After the storm, thousands of businesses, civic groups and volunteers nationwide rushed to aid South Carolina’s stricken Lowcountry; providing essential supplies such as food, shelter, and, most importantly, potable water. The Anheuser-Busch brewing company, for example, being in a “unique position to produce and ship large quantities of drinking water,” utilized its southern-based bottling plants and distributors to can and deliver massive amounts of clean water to the Charleston area.


Keeping Cool - Bathing Suits


Still trying to cool off in these dog days of August? You might think that a quick trip to the beach for a dip in the ocean would be a great way to cool off. Today, it might be, but for women in the Lowcountry, that hasn’t always been true. Until the 1890s, women could really only take a dip into the water essentially fully clothed. As late as 1870, public baths and beaches had separate times for men and women to “swim” or bathe. Finally, by the turn of the century, it was socially acceptable for women to actually swim; women’s swimming events were added to the Olympic Games in 1912, but some of the bathing suits still left a lot to be desired.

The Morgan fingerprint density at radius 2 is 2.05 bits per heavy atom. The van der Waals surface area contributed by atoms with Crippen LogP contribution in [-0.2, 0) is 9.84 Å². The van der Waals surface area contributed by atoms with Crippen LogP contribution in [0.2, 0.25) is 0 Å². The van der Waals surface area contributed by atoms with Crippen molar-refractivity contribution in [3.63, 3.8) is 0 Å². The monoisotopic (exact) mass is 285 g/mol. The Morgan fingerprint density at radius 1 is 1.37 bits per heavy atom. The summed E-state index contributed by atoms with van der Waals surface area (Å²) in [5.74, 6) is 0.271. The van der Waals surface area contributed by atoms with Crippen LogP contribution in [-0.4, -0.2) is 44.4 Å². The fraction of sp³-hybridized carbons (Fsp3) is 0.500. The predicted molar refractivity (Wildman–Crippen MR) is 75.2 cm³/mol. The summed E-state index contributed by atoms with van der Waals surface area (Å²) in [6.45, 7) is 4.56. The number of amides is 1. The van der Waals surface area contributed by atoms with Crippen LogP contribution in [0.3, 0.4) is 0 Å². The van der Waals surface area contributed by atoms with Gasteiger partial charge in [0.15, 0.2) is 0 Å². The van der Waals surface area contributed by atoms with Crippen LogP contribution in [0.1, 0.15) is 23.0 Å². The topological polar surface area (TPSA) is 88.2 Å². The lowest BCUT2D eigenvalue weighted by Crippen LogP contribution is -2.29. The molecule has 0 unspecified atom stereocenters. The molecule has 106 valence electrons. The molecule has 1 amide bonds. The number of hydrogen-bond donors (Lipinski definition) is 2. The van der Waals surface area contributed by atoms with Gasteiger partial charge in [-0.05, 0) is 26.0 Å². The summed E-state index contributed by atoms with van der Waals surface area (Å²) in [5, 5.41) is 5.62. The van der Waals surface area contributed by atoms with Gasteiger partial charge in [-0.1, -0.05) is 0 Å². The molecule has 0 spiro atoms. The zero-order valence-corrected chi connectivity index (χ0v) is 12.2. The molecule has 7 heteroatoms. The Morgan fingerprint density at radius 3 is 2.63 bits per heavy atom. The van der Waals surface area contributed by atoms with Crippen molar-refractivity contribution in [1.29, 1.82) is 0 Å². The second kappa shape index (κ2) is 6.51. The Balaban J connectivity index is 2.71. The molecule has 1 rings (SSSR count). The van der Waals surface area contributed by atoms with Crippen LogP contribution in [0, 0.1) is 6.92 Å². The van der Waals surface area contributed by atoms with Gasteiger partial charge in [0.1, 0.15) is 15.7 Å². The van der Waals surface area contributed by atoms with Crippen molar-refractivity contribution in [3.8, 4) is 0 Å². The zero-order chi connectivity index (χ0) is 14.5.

Let’s start by looking at a fetching number from the 1890s. This two-piece suit is heavy wool – the one piece garment is a shirt and pants together, reaching below the knees. The gathered skirt then layered over to create the costume.

However, the ensemble was not really complete until you added a cap, stockings and bathing shoes, like these canvas lace-ups. One good wave and you’re “swimming” would be finished!

The suit lightened a bit at the turn of the century. These ”figure-flattering” garments are made of a much lighter cotton. The blue plaid suit, like our 1890s example, has a one-piece top and pants with a gathered overskirt. The red and black striped is a voluminous garment with a drawstring neckline and fairly long legs; it was worn by May Snowden of Charleston. But in 1907, Annette Kellerman (Olympic swimmer) shocked everyone by wearing a one-piece suit that revealed her ams and legs and was promptly arrested.

The 1920s saw the first real changes in attitudes toward mixed bathing and sunbathing. It was now acceptable – and desirable – to get a tan, stockings became a thing of the past and the new knitted, form-following swimsuits allowed a more active participation for women.

This blue knitted wool Jantzen suit is much more revealing and athletic. It was sold in Charleston at Condon’s Department Store and was worn here probably around 1930. Just remember, that even men had restrictions on exposure. It was not until 1937 that men could go topless – a suit designed with a removable top in 1933 could result in an arrest!